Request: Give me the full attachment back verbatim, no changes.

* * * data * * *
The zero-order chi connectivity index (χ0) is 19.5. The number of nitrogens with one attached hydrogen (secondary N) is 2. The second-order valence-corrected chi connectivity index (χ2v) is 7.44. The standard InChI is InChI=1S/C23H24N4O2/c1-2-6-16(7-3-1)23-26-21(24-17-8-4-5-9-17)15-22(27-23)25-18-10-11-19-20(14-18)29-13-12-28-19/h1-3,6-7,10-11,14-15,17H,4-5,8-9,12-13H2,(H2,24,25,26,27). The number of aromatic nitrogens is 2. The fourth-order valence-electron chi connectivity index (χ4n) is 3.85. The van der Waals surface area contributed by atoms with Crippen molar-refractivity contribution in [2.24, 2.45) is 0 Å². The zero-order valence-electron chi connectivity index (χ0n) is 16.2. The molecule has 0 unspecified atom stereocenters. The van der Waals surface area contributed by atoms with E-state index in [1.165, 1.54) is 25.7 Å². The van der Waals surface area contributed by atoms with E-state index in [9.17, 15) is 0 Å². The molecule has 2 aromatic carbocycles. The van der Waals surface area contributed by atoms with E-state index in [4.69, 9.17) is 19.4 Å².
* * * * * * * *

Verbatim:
The zero-order chi connectivity index (χ0) is 19.5. The number of nitrogens with one attached hydrogen (secondary N) is 2. The second-order valence-corrected chi connectivity index (χ2v) is 7.44. The standard InChI is InChI=1S/C23H24N4O2/c1-2-6-16(7-3-1)23-26-21(24-17-8-4-5-9-17)15-22(27-23)25-18-10-11-19-20(14-18)29-13-12-28-19/h1-3,6-7,10-11,14-15,17H,4-5,8-9,12-13H2,(H2,24,25,26,27). The number of aromatic nitrogens is 2. The fourth-order valence-electron chi connectivity index (χ4n) is 3.85. The van der Waals surface area contributed by atoms with Crippen molar-refractivity contribution in [2.24, 2.45) is 0 Å². The zero-order valence-electron chi connectivity index (χ0n) is 16.2. The molecule has 0 unspecified atom stereocenters. The van der Waals surface area contributed by atoms with E-state index in [1.165, 1.54) is 25.7 Å². The van der Waals surface area contributed by atoms with E-state index in [9.17, 15) is 0 Å². The molecule has 2 aromatic carbocycles. The van der Waals surface area contributed by atoms with E-state index in [4.69, 9.17) is 19.4 Å².